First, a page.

Have you ever written something and had it misunderstood or misinterpreted?
Let us look at why this happens and how to handle it professionally.
People, strangers, judge us through our writings on the Internet. It is not uncommon for them to misinterpret what we are trying to say. As much as we might blame them and call them “Idiots” there are other factors to consider.
Text always appears cold, harsh, and indifferent. Anything written seems to come across much harsher than it is meant. Text can appear judgmental when it is not meant to be. Text can be softened by using different fonts, kept off a stark white background, or by adding lexicons like the smiley face to lighten the mood. Text is no replacement for the spoken word where emotions can be heard, and facial expressions can be read.
Sometimes people when reading something assume it is about them and become defensive rather than trying to learn anything from what is written. As such right from the start they put their own expectations on what is being said and easily go jumping to conclusions. This is not entirely their fault, it is the nature of the beast (so to speak) to protect ourselves.
Putting a reader on the denfense often happens because the writer did not create a warm opening paragraph. Also it could just be the reader was having a bad day.
Poor Communication on Part of the Author
As a writer you might think you are making your point clearly. You might think certain minute points (that would add clarity) are not needed and omit them, or because something you have as your common knowledge, you assume everyone has as their common knowledge. Despite the fact that it is called “Common Knowledge” it is really not always that common. For example if you grew up on a farm, surrounded by people who grew up on farms you know that hay is food for some livestock and straw is bedding. You might assume this is common knowledge, but the fact remains that most people do not know that it is straw they are sitting on when they go for “Hay Rides”.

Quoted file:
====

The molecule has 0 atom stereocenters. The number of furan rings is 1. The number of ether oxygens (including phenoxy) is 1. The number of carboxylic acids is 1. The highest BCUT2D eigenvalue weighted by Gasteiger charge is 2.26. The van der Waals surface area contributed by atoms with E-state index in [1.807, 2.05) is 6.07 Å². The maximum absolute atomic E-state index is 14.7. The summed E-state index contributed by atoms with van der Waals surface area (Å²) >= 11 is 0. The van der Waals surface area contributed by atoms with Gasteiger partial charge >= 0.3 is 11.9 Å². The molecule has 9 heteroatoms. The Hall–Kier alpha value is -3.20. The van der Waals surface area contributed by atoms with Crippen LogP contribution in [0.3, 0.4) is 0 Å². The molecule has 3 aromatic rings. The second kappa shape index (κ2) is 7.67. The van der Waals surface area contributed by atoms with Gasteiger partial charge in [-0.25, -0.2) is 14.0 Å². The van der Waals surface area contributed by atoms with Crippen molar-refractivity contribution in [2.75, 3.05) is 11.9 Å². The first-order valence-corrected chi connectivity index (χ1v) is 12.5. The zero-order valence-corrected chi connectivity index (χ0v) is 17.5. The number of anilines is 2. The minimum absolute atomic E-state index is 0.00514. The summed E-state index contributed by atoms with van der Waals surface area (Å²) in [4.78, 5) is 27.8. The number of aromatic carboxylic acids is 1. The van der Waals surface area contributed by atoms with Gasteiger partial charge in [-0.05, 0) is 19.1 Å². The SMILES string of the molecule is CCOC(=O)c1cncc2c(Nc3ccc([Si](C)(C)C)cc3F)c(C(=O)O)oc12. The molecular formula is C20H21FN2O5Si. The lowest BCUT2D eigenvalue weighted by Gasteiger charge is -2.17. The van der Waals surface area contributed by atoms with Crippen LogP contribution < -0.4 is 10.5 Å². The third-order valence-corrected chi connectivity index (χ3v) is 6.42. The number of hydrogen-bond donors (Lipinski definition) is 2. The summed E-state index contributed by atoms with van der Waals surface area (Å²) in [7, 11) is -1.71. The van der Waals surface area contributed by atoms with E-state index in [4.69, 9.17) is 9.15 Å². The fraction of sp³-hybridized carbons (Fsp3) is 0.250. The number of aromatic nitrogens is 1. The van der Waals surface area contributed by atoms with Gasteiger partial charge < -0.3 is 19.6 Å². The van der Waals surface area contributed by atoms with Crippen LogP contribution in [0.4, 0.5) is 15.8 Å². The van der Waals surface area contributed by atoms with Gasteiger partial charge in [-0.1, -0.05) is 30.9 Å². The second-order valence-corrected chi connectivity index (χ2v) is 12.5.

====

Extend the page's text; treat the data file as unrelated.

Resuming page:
http://www.flickr.com/photos/naturalmom/2892933186/ And just in case anyone is confused, those are not horses, they are mules.
As such it is up to a writer to think about how much knowledge their readership has, and without talking down to them, they need to communicate their points clearer, even if it makes things a bit longer to read.
Different Styles of Communication
Although I am communicating to you in English, your English and mine are going to be slightly different based on where we live and the common slang of the area. Although television has made some things familiar to all there was a time when the word “gay” meant on thing in one part of the world and a totally different thing elsewhere. Even today there are small changes in basic communication from area to area.
Sarcasm Does Not Work Well in Print
A person has to be a really good writer to convey sarcasm when writing. So few master it. As such it comes off as ignorance, arrogance, or meanness. A writer would do well to stay away from sarcasm if they are trying to convey a serious matter.
Unwilling to Listen
To a writers fault is their own unwillingness to listen to negative feedback. Rather than themselves becoming hostile at the people who leave comments showing they clearly misunderstood what the writer was trying to say, the writer should step back, and think about how they can clarify, or edit, their link and information. If a writer is really wanting to be properly understood, feed back is the only way they will know if they are not being understood.
It does hurt to be misunderstood. An article I wrote was misinterpreted and removed from another site because somebody thought it was an attack on Christianity, which I am adamant that it was not. I was not given an opportunity to clarify my points, which was unfortunate. It hurt not to be given that chance to make amends to people who may have felt offended, or confused. In retrospect perhaps I needed to edit the article more before publication. Or needed to use other examples than only ones from Christianity.